Joule 2.0 is a 5.62 PFLOP (one quadrillion floating-point operations per second) supercomputer that enables the numerical simulation of complex physical phenomena and provides computational throughput to run high-fidelity modeling tools at various scales ranging from molecules to devices to entire power plants and natural fuel reservoirs.

Computational design combines theory, computational modeling, advanced optimization, experiments, and industrial input to simulate complex advanced energy processes. This research develops accurate and timely computational models of complex reacting flows and components relevant to advanced power systems.

Energy Conversion Engineering. NETL has a long history of developing energy conversion systems for the production of power, fuels, and chemicals from coal, natural gas, and (more recently) integrated fossil fuel and renewable generation. Flexible power systems over a range of sizes will be needed to meet future energy demands as interests such as district heating and cooling, smaller grids, energy storage, and further integration with renewables emerge. NETL's new technologies enable low-carbon power production while optimizing environmental performance, water use, efficiency, and waste minimization.

Geological and Environmental Systems (GES). GES is a focus area of NETL's Research & Innovation Center (RIC) that tackles the challenge of clean energy production from fossil energy sources by focusing on the behavior of natural systems at both the Earth's surface and subsurface, including prediction, control, and monitoring of fluid flow in porous and fractured media. Efforts include the long-term storage of CO2, the environmentally sound production of the nation's conventional and unconventional fossil fuel resources, and the science needed to bring methane hydrates into the domestic natural gas resource base. SEQURE™, a tracer technology, uses non-toxic, chemically inert perfluorocarbon tracers to provide a verifiable way to fingerprint stored CO2, thereby giving an early indicator if CO2 is released from a storage reservoir.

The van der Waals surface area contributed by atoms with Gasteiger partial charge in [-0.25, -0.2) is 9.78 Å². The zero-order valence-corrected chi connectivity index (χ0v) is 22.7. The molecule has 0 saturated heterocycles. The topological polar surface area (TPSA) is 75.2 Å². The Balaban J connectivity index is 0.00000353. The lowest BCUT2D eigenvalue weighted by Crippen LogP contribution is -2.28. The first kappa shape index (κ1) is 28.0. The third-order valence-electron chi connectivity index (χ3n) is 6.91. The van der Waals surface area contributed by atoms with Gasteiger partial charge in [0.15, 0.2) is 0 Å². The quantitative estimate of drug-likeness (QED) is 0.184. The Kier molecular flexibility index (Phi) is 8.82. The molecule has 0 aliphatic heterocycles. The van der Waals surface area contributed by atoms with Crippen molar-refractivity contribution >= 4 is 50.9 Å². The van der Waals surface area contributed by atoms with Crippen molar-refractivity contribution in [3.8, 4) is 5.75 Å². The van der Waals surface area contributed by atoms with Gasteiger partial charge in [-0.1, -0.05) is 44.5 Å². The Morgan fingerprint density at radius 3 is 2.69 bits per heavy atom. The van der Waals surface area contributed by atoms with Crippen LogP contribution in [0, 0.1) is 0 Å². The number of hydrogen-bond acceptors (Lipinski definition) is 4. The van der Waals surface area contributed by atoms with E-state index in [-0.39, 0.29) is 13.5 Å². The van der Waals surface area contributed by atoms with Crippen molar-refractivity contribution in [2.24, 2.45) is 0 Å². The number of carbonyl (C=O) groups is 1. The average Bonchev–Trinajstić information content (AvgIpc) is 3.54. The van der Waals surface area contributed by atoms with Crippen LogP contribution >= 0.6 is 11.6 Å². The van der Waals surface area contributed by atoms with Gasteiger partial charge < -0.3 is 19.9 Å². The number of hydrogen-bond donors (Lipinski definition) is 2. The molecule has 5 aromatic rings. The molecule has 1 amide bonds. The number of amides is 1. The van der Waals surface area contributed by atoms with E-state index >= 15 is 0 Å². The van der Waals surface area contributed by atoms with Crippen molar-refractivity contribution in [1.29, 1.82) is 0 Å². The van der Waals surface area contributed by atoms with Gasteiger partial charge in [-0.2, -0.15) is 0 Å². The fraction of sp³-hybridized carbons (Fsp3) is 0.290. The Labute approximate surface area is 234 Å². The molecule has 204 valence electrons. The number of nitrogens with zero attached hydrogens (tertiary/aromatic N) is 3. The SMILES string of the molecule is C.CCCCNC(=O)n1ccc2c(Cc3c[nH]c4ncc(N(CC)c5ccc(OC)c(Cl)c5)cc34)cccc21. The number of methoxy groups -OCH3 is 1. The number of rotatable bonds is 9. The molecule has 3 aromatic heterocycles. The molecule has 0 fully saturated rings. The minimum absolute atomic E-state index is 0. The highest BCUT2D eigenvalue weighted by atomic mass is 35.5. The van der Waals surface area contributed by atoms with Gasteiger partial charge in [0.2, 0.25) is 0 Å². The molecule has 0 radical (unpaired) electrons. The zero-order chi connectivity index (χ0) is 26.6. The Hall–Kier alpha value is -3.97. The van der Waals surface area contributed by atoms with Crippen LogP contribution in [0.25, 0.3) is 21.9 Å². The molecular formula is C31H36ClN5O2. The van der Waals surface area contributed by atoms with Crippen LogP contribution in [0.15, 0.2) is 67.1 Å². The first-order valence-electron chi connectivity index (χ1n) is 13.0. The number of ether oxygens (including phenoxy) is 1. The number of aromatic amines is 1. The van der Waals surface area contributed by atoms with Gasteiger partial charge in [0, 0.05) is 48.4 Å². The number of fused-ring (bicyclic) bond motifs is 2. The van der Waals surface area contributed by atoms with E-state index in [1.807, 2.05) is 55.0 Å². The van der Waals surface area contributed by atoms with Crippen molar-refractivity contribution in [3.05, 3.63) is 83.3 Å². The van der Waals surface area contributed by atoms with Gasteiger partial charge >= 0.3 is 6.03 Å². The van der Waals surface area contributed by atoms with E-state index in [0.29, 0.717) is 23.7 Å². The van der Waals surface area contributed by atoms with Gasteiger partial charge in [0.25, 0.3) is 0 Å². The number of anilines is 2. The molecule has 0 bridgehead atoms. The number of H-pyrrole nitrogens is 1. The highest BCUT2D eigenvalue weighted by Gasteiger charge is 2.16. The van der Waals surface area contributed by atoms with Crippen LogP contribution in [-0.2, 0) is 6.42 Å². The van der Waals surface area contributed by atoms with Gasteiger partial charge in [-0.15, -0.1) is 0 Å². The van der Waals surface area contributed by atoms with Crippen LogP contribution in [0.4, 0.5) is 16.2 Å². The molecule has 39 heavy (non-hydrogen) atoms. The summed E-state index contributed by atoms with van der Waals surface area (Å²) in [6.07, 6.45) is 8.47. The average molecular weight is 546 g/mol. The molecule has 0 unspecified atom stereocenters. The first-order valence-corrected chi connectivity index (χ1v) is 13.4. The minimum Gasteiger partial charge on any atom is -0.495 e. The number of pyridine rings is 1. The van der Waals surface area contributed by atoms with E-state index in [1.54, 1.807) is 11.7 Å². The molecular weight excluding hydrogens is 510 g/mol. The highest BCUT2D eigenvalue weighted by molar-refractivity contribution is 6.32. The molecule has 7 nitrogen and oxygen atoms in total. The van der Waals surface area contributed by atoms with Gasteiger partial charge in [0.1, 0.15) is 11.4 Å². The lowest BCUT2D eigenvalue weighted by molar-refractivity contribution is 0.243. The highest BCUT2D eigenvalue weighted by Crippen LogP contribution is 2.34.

Materials Engineering and Manufacturing. NETL designs, develops, and deploys advanced materials for use in energy applications and extreme service environments. NETL utilizes a suite of computational and experimental methods for translating new material science concepts into practical technologies. This competency is responsible for the development and implementation of a number of commercial technologies:

  • A corrosion-resistant refractory brick used in nearly all slagging gasifiers worldwide;

  • A computational method to optimize heat-treatments of large-scale casting from complex heat-resistant alloys — an enabling technology for manufacturing Advanced Ultra-Super-Critical steam turbines;